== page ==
The best example of bitcoin fluctuation is best described in the following manner, with an investigation taking possibly several years to bring the case to a close. In just a little over a year, Bitcoin has increased from $1000 to $20,000. You can only imagine the situation wherein coins are seized at a value of $20,000, and by the time the case makes its way through the courts, the Bitcoin has slumped to $500.00. Who should incur the lost amount of money? Is there a liability here for lost value? And if so, who is the responsible party?
Some investigators in the past have asked judges to decide as to whether or not to convert coins to fiat currency. It has even been suggested the suspect be given the option of cashing the coins out or having the investigator hold onto them or transfer them to a cryptocurrency address and held until the case is decided.
If the suspect chooses to separate himself from the currency and has nothing to do with the currency, the investigator can decide which course of action to take without fear of reprisal. Unfortunately, the suspect’s story may change along the way, and the opportunity to prosecute may become more difficult.
There seem to be many thoughts on this and what is the best course of action to proceed. Cashing out the coins at the point of seizure is certainly an option with the thought the private key may be held by more than one party.
This could be done during a live response or perhaps later in a lab, but great care must be given not to compromise anything else on the suspect’s computer. Therefore, processes and preparation must be in place before this can happen, especially if this is done live on the suspect’s computer.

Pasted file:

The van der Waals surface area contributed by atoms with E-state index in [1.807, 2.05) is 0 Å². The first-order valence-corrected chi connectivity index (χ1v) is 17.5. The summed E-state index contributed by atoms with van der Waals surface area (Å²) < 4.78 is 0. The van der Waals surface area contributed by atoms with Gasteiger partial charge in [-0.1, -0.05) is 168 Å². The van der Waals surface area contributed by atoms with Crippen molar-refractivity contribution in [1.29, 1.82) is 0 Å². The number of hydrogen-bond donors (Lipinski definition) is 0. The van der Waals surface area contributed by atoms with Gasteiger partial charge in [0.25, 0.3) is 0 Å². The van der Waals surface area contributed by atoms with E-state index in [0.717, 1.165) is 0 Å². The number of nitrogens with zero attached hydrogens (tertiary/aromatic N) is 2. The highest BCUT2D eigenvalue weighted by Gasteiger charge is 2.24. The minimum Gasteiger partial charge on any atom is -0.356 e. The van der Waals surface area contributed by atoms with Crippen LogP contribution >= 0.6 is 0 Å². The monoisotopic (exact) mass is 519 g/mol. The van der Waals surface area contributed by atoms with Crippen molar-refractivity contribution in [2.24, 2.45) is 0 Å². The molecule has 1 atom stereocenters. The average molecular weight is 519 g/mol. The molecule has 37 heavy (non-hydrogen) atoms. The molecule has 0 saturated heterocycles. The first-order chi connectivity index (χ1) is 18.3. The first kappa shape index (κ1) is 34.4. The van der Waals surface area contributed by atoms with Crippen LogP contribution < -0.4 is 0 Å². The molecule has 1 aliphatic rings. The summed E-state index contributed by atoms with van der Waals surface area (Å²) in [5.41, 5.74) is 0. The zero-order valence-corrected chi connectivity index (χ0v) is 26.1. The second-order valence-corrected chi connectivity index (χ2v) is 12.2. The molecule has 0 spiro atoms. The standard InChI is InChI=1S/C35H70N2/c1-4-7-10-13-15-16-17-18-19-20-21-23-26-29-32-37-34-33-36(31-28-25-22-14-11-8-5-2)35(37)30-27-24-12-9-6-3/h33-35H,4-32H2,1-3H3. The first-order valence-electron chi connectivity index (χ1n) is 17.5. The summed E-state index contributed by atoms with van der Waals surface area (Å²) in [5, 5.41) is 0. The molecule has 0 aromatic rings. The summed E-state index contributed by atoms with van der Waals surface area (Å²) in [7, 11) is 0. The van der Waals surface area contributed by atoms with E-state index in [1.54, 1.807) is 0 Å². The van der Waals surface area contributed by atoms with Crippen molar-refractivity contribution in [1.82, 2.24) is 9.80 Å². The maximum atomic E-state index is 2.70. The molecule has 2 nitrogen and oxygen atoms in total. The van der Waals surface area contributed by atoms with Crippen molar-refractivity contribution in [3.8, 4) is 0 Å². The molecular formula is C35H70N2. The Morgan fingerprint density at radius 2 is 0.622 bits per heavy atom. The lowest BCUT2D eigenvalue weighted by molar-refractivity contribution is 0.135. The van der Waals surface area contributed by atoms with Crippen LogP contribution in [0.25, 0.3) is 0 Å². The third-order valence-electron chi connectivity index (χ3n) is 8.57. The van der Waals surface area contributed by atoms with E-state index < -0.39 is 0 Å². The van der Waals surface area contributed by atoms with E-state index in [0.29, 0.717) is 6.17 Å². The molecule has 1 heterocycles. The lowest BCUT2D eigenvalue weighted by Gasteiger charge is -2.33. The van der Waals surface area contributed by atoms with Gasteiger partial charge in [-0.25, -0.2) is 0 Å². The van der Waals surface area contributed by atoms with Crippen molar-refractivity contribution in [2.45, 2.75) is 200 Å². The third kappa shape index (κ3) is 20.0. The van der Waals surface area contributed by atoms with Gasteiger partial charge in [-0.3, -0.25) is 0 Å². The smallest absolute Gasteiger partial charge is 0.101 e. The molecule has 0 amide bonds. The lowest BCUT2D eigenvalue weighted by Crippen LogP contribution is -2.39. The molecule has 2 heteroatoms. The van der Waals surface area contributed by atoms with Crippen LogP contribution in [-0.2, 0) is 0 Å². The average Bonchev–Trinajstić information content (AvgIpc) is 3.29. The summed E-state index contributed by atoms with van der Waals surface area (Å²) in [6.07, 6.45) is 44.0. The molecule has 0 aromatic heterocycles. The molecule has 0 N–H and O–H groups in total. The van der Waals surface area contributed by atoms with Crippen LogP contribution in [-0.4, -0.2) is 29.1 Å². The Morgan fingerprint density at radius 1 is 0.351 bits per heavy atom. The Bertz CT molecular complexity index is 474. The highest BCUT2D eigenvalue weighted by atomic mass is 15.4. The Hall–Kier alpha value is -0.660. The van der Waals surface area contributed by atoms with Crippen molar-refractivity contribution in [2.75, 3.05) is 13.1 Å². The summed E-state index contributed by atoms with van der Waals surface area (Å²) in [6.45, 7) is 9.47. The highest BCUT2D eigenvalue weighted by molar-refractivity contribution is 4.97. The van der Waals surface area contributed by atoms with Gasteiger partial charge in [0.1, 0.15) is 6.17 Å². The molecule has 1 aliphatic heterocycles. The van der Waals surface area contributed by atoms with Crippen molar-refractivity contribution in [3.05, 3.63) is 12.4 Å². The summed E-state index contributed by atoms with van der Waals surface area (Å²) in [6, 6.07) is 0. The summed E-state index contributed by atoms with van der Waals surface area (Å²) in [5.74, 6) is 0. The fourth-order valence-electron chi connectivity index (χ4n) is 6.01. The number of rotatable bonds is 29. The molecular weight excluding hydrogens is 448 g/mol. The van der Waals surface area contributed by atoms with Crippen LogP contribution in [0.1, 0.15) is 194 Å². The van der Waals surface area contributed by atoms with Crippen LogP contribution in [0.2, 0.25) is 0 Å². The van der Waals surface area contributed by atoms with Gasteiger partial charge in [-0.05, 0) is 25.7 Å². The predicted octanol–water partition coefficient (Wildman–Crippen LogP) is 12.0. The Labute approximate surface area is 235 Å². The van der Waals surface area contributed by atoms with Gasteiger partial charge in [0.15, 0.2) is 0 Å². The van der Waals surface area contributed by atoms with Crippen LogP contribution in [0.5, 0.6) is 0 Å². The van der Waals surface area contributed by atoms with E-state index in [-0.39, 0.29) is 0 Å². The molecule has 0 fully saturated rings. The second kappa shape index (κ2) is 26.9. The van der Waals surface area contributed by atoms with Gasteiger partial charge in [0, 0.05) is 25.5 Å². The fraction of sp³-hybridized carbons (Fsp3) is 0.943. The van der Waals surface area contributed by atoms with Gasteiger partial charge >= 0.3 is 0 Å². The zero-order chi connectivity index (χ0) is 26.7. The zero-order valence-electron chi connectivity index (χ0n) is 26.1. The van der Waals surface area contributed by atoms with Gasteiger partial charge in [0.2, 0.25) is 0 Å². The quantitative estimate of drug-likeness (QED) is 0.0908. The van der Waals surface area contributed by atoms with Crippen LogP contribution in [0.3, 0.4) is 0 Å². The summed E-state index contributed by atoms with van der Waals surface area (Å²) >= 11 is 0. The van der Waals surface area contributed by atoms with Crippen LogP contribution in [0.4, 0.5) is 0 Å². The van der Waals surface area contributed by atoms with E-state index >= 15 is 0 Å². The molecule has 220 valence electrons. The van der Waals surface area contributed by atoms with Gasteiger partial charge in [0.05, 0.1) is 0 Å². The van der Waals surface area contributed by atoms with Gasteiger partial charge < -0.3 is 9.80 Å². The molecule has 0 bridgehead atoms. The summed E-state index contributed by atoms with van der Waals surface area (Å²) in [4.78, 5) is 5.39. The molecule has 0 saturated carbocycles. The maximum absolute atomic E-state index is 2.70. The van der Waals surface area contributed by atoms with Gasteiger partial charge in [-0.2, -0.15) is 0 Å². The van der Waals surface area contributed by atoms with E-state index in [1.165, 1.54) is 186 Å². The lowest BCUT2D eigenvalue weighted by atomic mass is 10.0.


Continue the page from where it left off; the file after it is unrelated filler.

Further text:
Either way, cashing out requires a significant amount of preparation. First, you must determine which exchange you will use. The process can be expedited if the investigator has and should set up a relationship with a trusted exchange knowing that the coins they are dealing with are currently involved in an ongoing criminal investigation, perhaps even agreeing to lower fees.
You must also understand the exchange process for cashing out. The investigator should have authentication on hand and possibly the addresses for the funds to be transferred to. Setting up a bank account in advance can be tricky as some banks understand the cryptocurrency process and show some resistance to get involved. The banking manager needs to know in advance, if possible, the dynamics of the exchange and the reason it is taking place at their institution. If the investigator could outline the investigation with few details, the banking partner may be more willing to be more forthcoming.
The banking manager should understand the investigator’s needs if his efforts prove fruitful in the exchange. Once the coins are cashed out, it becomes a normal part of the process as the retention and management of the funds can be carried out in the usual manner.